by Rebecca Nimerfroh
Melodic throws of chorus lead the mind to conjure up visions of overhead, foamy emerald waves, and of an old wooden whaling ship as it slams down upon the sea. One almost wants to strengthen their footing for the next big wave, anticipate the cry of a seagull overhead, and touch their face half expecting the salty sheen of sea air, but this is just a production of the musical hit SeaWife, running now until September 1 at The White Heron Theatre, and you are just an audience member along for the ride, an adventure you won’t soon forget.
SeaWife is a journey of the senses, carried by a series of songs that are impressively performed by all seven cast members, contributing members of the band The Lobbyists, who never, not even for a single moment, seem to break from character. In fact, each performer, often tasked with playing multiple roles, has his own starring moment in this beautiful and powerful tale of love, death, and the hard whaling days of the past.
The play opens with the relatable and innocent Percy, an optimistic whaler who falls head over heels for Therese, a bar wench in a coastal town. Percy eventually warms her hardened heart, and it is truly beautiful to watch as he introduces this love to the other woman in his life – the sea, which will ultimately take him away for years at a time. Their romance is doomed, however, when tragedy hits, and from this moment on, told dramatically with lighting effects and song, Therese thus becomes the “SeaWife,” a sort of dark angel that haunts not only Percy but also his other shipmates at sea.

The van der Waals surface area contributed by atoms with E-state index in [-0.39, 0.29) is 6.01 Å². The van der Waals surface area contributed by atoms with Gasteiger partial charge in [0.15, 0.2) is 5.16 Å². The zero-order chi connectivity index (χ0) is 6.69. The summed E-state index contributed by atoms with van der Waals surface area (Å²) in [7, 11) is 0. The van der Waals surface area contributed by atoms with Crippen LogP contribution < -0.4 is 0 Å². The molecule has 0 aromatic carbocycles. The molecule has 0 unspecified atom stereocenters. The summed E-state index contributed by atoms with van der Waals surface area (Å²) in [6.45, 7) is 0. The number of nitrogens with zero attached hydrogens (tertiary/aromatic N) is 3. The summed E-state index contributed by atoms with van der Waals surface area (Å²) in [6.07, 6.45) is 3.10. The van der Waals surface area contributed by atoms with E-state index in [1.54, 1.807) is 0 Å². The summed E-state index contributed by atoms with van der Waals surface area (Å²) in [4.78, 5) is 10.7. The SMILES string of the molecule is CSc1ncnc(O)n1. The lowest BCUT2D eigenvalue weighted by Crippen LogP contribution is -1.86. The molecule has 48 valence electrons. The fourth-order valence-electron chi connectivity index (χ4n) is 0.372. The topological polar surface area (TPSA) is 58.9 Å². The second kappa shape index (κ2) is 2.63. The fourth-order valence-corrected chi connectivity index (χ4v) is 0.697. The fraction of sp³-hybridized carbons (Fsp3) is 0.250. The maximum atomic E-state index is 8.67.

In the second half of the production, the other characters of the ensemble come to life, with Alex Grubbs who plays Philip, Gibbs, and Bertram, and the impressive Will Turner who plays Pegg. Directed by Liz Carlson, this play is powerfully carried by each talented cast member, particularly Tommy Crawford (who plays Young Percy) and Eloise Eonnet (who plays Therese). Tony Vo as Caldi is a vital asset as well to this production, his enthusiastic performance offering emotional respite from the heavier storyline. Clearly, the most impressive thing about this production is not necessarily the story itself, although that is undeniably sincere and compelling. It is the actors, each musical and convincing, that leaves the audience wanting more and more.
The stage direction of these characters is a true feast for the eyes, as they mime the harpoon of a whale, and like a beautiful war between good and evil, it is impossible not only to feel for the animal being slaughtered but also for the whaler too, forced to kill for his own livelihood. The life of a whaler was not an easy one; it was cruel yet it was beautiful, much like the ocean itself.
SeaWife is performed Wednesday-Friday through September 1; curtain time is 7:30 pm. To purchase tickets visit whiteherontheatre.org or call the box office at 508-825-5268.